Many of Goethe’s plays deal with great men. In none of them do we find much concern with democracy. In his own life, he accepts as given the assortment of absolutist duchies that made up the Germany of his day. He eagerly sought out a position at one of these courts, quickly settling on the duchy of Saxe-Weimar, whose young duke, Karl August, was delighted to have such a celebrity author on the payroll. It was not a big place, then or now, with an overall population of 80,000, only 6,000 of them in Weimar itself, a quarter of those dependent on the court. The mail coach didn’t even call at Weimar; the tracks on the roads were so rutted that carriages had to detour through the fields. Yet no other town in Germany could boast Wieland, Herder, Lenz, Schiller, and Goethe among its residents.
Walking today down the pretty streets the short distance to the little river and the cottage that the duke gave Goethe, one still feels the thrill of treading on sacred ground. But at the same time it was a backbiting, introverted, jockeying, petty sort of place. In the perpetual sunshine of Italy, with its uninhibited outdoor life, Goethe reflected, “How I feel what wretched lonely people we are forced to be in the little sovereign [German] states, because, especially in my position, one can speak with scarcely anyone who does not want or desire something.”
So why did he stay in Weimar fifty years? Why did he return twice from those Italian sojourns, where he could sketch and drink and sightsee and munch grapes and figs to his heart’s content? Boyle devotes seventeen pages to a careful examination of the reasons why Goethe never left Weimar (he is buried in the ducal cemetery there). They seem to boil down to “big fish in small pond.” In Berlin or Dresden, Goethe would have been a minor functionary. At Weimar, provided he kept on the right side of the duke, a good-natured chap, he was a lion.
But his long stay at court did not come without a moral cost. After his death, Goethe was often denounced as a prince’s toady, and a selfish escapist, until he was rescued by the new Germany’s need for a national bard. Weimar certainly was a refuge. Goethe was able to sit out the French Revolution, burying himself in his scientific work without offering a single political comment for six months after the fall of the Bastille. During the years he spent as chief minister, he reduced Karl August’s little army from 500 to 136 men and reduced the tax burden, which had been one of Germany’s highest; the eventual failure of his great silver mining project at Ilmenau looks like bad luck rather than bad management.
He remained, though, steadfastly opposed to anything resembling a popular constitution. He supported Metternich’s Carlsbad Decrees, which introduced press censorship, the police investigation of dissidents, and state control of universities. Even after the great German defeat at nearby Jena in 1806, he refused to mourn the loss of liberty:
When people bewail an entity that has supposedly been lost, an entity that not a soul in Germany has ever seen in his life, much less bothered about it, then I have to conceal my impatience so as not to become impolite.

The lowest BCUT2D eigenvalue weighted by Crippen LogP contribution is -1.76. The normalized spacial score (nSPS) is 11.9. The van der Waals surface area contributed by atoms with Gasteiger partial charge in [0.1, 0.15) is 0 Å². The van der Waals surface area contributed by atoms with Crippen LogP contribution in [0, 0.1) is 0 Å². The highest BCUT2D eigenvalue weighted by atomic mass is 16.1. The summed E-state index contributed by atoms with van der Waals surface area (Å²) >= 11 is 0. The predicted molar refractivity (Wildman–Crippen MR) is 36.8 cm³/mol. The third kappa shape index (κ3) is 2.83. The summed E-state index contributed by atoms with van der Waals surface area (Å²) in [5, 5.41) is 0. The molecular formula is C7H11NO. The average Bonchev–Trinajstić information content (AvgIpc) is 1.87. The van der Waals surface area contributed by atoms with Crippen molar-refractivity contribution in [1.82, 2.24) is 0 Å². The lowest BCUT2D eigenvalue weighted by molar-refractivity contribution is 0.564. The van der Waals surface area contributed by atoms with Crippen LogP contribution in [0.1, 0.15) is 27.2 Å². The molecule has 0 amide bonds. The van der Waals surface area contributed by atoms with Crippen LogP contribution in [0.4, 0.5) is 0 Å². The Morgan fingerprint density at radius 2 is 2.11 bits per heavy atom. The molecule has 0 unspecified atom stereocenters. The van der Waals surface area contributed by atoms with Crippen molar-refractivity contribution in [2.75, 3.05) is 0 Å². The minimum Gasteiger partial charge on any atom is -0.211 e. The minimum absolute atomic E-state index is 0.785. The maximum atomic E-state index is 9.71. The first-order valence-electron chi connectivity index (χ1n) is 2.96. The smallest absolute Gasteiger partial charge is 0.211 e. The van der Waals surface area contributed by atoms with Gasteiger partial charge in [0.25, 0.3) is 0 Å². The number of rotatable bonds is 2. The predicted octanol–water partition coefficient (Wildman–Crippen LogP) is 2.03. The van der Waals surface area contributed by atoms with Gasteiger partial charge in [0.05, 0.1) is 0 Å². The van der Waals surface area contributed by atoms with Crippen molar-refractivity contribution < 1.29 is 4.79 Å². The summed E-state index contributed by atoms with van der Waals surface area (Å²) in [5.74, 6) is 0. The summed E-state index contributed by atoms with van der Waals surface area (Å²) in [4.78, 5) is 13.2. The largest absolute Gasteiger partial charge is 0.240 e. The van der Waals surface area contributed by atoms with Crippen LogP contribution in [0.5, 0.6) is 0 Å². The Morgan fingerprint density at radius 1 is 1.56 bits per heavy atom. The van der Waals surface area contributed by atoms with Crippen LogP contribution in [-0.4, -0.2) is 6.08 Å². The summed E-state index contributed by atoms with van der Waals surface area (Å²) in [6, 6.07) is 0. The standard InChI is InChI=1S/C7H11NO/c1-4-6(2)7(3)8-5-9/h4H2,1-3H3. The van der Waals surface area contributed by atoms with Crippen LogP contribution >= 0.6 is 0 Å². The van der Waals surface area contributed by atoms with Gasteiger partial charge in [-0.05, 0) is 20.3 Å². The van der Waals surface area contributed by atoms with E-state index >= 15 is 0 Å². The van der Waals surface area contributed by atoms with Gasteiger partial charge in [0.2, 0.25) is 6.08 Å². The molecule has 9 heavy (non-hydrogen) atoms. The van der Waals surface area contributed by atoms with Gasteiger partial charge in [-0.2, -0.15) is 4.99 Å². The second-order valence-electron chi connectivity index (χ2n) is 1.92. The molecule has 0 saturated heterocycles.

Goethe hero-worshiped Napoleon from first to last, referring to him as “my Emperor” and on every possible occasion wearing the cross of the Légion d’Honneur that the emperor had awarded him. He called Napoleon “the highest phenomenon possible in history.” He was enraptured to be given a private audience at the congress of European princes in Erfurt in October 1808, and treasured Napoleon’s greeting to him: “voilà un homme.” Others came to be horrified by the slaughter Napoleon unleashed on the world and to recognize his cynicism and theatricality. Goethe saw in him the impervious, almost mineral hardness that was indispensable to a great creator, and was particularly gratified that Napoleon said “that my character was in accord with his.”
The hard outlines of Goethe’s character might be blurred by his nineteenth-century admirers, but they were always there for those who cared to look. And no one looked more intently at Goethe than Friedrich Nietzsche. In Twilight of the Idols, he tells us that “Goethe is the last German before whom I feel reverence.” Only Goethe had treated the French Revolution and the doctrine of equality with the disgust they deserved. He was a convinced realist in an epoch disposed to the unreal:
Goethe conceived of a strong, highly cultured human being, skilled in all physical accomplishments, who holding himself in check and having reverence for himself, dares to allow himself the whole compass and wealth of naturalness, who is strong enough for this freedom…a man to whom nothing is forbidden, except it be weakness, whether that weakness be called vice or virtue.
This is such a resonant and exact description of how Goethe saw his mission that I am surprised that Safranski does not quote it (nor, as yet, does Boyle). Perhaps that is because the encomium is also somewhat off-putting. This Superman—for that is what Nietzsche is describing, though he does not apply the term directly to Goethe—is ultimately a frightening figure. He acknowledges no external limits on his will, his actions are self-validating, he is beyond scruples. Nothing forbidden except weakness? Give me a little weakness every time. Hardness only leads to hardness. I am not the first to note that included among the sights of Weimar in the Michelin Green Guide is Buchenwald.